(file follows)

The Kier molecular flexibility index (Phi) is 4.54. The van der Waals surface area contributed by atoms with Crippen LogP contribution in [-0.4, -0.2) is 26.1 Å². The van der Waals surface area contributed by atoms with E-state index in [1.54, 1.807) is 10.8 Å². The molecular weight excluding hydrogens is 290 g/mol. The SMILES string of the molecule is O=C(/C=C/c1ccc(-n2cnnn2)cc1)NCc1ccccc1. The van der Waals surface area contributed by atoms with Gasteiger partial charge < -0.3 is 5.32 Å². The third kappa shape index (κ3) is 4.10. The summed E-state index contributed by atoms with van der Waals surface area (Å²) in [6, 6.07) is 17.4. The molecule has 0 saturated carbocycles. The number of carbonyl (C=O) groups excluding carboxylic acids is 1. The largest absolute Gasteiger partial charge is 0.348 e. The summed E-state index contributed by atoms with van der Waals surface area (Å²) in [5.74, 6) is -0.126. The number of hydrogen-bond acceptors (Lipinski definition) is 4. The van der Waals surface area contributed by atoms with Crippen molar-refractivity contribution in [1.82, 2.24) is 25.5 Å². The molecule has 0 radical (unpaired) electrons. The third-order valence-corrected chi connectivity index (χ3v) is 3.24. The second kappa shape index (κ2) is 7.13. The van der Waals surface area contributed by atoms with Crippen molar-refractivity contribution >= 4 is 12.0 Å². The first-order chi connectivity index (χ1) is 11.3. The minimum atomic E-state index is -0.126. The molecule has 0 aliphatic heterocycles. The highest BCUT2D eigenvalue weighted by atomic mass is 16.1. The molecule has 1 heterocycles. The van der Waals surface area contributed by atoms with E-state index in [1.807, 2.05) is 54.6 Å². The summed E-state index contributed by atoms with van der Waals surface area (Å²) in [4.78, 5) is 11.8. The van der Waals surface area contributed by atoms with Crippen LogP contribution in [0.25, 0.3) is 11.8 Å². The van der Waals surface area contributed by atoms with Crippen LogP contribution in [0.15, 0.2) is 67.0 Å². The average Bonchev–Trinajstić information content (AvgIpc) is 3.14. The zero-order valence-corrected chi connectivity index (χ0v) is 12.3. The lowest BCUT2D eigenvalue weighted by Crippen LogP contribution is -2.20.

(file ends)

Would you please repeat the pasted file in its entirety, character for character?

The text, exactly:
The Kier molecular flexibility index (Phi) is 4.54. The van der Waals surface area contributed by atoms with Crippen LogP contribution in [-0.4, -0.2) is 26.1 Å². The van der Waals surface area contributed by atoms with E-state index in [1.54, 1.807) is 10.8 Å². The molecular weight excluding hydrogens is 290 g/mol. The SMILES string of the molecule is O=C(/C=C/c1ccc(-n2cnnn2)cc1)NCc1ccccc1. The van der Waals surface area contributed by atoms with Gasteiger partial charge < -0.3 is 5.32 Å². The third kappa shape index (κ3) is 4.10. The summed E-state index contributed by atoms with van der Waals surface area (Å²) in [6, 6.07) is 17.4. The molecule has 0 saturated carbocycles. The number of carbonyl (C=O) groups excluding carboxylic acids is 1. The largest absolute Gasteiger partial charge is 0.348 e. The summed E-state index contributed by atoms with van der Waals surface area (Å²) in [5.74, 6) is -0.126. The number of hydrogen-bond acceptors (Lipinski definition) is 4. The van der Waals surface area contributed by atoms with Crippen molar-refractivity contribution in [1.82, 2.24) is 25.5 Å². The molecule has 0 radical (unpaired) electrons. The third-order valence-corrected chi connectivity index (χ3v) is 3.24. The second kappa shape index (κ2) is 7.13. The van der Waals surface area contributed by atoms with Crippen molar-refractivity contribution >= 4 is 12.0 Å². The first-order chi connectivity index (χ1) is 11.3. The minimum atomic E-state index is -0.126. The molecule has 0 aliphatic heterocycles. The highest BCUT2D eigenvalue weighted by atomic mass is 16.1. The molecule has 1 heterocycles. The van der Waals surface area contributed by atoms with E-state index in [1.807, 2.05) is 54.6 Å². The summed E-state index contributed by atoms with van der Waals surface area (Å²) in [4.78, 5) is 11.8. The van der Waals surface area contributed by atoms with Crippen LogP contribution in [0.25, 0.3) is 11.8 Å². The van der Waals surface area contributed by atoms with Crippen LogP contribution in [0.15, 0.2) is 67.0 Å². The average Bonchev–Trinajstić information content (AvgIpc) is 3.14. The zero-order valence-corrected chi connectivity index (χ0v) is 12.3. The lowest BCUT2D eigenvalue weighted by Crippen LogP contribution is -2.20.